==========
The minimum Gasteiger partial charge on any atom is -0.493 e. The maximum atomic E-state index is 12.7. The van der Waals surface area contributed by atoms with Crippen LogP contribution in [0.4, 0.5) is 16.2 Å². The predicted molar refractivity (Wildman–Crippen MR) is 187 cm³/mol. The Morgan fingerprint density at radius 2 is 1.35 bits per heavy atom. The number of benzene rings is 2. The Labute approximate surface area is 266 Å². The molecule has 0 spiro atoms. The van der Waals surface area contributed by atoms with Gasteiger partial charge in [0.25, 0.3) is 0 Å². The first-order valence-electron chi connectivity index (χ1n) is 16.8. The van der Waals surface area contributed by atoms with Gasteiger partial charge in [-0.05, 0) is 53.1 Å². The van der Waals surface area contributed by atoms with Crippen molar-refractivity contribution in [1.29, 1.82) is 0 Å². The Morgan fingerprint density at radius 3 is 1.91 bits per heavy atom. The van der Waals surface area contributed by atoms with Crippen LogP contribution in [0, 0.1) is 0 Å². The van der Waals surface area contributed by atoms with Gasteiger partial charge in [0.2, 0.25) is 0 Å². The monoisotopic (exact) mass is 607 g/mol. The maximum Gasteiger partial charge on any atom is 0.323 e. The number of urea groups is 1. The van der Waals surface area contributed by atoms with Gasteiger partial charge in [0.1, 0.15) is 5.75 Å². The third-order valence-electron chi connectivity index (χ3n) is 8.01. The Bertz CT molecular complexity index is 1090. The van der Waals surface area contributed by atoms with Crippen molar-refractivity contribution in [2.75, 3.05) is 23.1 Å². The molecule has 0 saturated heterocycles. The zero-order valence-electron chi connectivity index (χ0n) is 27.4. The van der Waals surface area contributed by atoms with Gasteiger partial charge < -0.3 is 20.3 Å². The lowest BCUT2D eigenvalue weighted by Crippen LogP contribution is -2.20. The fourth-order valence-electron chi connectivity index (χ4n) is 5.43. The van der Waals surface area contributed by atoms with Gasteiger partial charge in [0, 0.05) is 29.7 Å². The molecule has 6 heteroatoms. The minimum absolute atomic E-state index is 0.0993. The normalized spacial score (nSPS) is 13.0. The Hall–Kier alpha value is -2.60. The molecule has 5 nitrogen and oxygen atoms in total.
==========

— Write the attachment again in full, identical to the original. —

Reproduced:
The minimum Gasteiger partial charge on any atom is -0.493 e. The maximum atomic E-state index is 12.7. The van der Waals surface area contributed by atoms with Crippen LogP contribution in [0.4, 0.5) is 16.2 Å². The predicted molar refractivity (Wildman–Crippen MR) is 187 cm³/mol. The Morgan fingerprint density at radius 2 is 1.35 bits per heavy atom. The number of benzene rings is 2. The Labute approximate surface area is 266 Å². The molecule has 0 spiro atoms. The van der Waals surface area contributed by atoms with Gasteiger partial charge in [0.25, 0.3) is 0 Å². The first-order valence-electron chi connectivity index (χ1n) is 16.8. The van der Waals surface area contributed by atoms with Gasteiger partial charge in [-0.05, 0) is 53.1 Å². The van der Waals surface area contributed by atoms with Crippen molar-refractivity contribution in [1.29, 1.82) is 0 Å². The Morgan fingerprint density at radius 3 is 1.91 bits per heavy atom. The van der Waals surface area contributed by atoms with Crippen LogP contribution in [0, 0.1) is 0 Å². The van der Waals surface area contributed by atoms with Gasteiger partial charge in [0.2, 0.25) is 0 Å². The monoisotopic (exact) mass is 607 g/mol. The maximum Gasteiger partial charge on any atom is 0.323 e. The number of urea groups is 1. The van der Waals surface area contributed by atoms with Gasteiger partial charge in [0.1, 0.15) is 5.75 Å². The third-order valence-electron chi connectivity index (χ3n) is 8.01. The Bertz CT molecular complexity index is 1090. The van der Waals surface area contributed by atoms with Crippen molar-refractivity contribution in [2.75, 3.05) is 23.1 Å². The molecule has 0 saturated heterocycles. The zero-order valence-electron chi connectivity index (χ0n) is 27.4. The van der Waals surface area contributed by atoms with Gasteiger partial charge < -0.3 is 20.3 Å². The lowest BCUT2D eigenvalue weighted by Crippen LogP contribution is -2.20. The fourth-order valence-electron chi connectivity index (χ4n) is 5.43. The van der Waals surface area contributed by atoms with Gasteiger partial charge in [0, 0.05) is 29.7 Å². The molecule has 6 heteroatoms. The minimum absolute atomic E-state index is 0.0993. The normalized spacial score (nSPS) is 13.0. The Hall–Kier alpha value is -2.60. The molecule has 5 nitrogen and oxygen atoms in total.